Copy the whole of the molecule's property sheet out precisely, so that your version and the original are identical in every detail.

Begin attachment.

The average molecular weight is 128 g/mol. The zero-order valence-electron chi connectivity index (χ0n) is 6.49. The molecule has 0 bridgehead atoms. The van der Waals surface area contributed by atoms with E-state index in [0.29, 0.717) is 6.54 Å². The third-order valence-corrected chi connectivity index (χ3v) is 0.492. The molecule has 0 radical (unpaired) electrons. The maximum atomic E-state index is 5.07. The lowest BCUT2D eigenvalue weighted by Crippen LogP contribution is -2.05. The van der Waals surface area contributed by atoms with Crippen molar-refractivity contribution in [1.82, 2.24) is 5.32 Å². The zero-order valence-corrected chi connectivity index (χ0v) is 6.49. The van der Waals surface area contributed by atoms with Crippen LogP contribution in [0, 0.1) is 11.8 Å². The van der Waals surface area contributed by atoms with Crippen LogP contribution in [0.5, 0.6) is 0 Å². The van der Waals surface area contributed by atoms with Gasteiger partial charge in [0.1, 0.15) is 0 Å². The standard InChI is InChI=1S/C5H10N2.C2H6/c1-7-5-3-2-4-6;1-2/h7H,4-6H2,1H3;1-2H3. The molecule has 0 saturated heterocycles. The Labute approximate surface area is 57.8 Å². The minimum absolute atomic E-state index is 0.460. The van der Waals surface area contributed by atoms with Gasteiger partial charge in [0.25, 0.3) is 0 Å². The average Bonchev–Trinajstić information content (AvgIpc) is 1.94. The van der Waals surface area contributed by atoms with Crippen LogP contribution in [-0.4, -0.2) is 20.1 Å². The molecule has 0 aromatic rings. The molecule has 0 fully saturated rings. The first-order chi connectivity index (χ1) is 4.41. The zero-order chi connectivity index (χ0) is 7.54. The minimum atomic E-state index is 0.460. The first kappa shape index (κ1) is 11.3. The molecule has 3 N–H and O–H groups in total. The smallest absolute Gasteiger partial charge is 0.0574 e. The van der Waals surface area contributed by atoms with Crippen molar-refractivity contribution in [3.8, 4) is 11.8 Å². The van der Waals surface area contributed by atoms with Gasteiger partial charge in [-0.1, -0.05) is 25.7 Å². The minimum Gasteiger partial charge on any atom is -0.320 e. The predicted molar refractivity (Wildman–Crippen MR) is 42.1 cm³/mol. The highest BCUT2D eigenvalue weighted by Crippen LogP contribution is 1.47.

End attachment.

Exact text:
The average molecular weight is 128 g/mol. The zero-order valence-electron chi connectivity index (χ0n) is 6.49. The molecule has 0 bridgehead atoms. The van der Waals surface area contributed by atoms with E-state index in [0.29, 0.717) is 6.54 Å². The third-order valence-corrected chi connectivity index (χ3v) is 0.492. The molecule has 0 radical (unpaired) electrons. The maximum atomic E-state index is 5.07. The lowest BCUT2D eigenvalue weighted by Crippen LogP contribution is -2.05. The van der Waals surface area contributed by atoms with Crippen molar-refractivity contribution in [1.82, 2.24) is 5.32 Å². The zero-order valence-corrected chi connectivity index (χ0v) is 6.49. The van der Waals surface area contributed by atoms with Crippen LogP contribution in [0, 0.1) is 11.8 Å². The van der Waals surface area contributed by atoms with Crippen LogP contribution in [0.5, 0.6) is 0 Å². The van der Waals surface area contributed by atoms with Gasteiger partial charge in [0.1, 0.15) is 0 Å². The standard InChI is InChI=1S/C5H10N2.C2H6/c1-7-5-3-2-4-6;1-2/h7H,4-6H2,1H3;1-2H3. The molecule has 0 saturated heterocycles. The Labute approximate surface area is 57.8 Å². The minimum absolute atomic E-state index is 0.460. The van der Waals surface area contributed by atoms with Gasteiger partial charge in [0.25, 0.3) is 0 Å². The average Bonchev–Trinajstić information content (AvgIpc) is 1.94. The van der Waals surface area contributed by atoms with Crippen LogP contribution in [-0.4, -0.2) is 20.1 Å². The molecule has 0 aromatic rings. The molecule has 0 fully saturated rings. The first-order chi connectivity index (χ1) is 4.41. The zero-order chi connectivity index (χ0) is 7.54. The minimum atomic E-state index is 0.460. The first kappa shape index (κ1) is 11.3. The molecule has 3 N–H and O–H groups in total. The smallest absolute Gasteiger partial charge is 0.0574 e. The van der Waals surface area contributed by atoms with Crippen molar-refractivity contribution in [3.8, 4) is 11.8 Å². The van der Waals surface area contributed by atoms with Gasteiger partial charge in [-0.1, -0.05) is 25.7 Å². The minimum Gasteiger partial charge on any atom is -0.320 e. The predicted molar refractivity (Wildman–Crippen MR) is 42.1 cm³/mol. The highest BCUT2D eigenvalue weighted by Crippen LogP contribution is 1.47.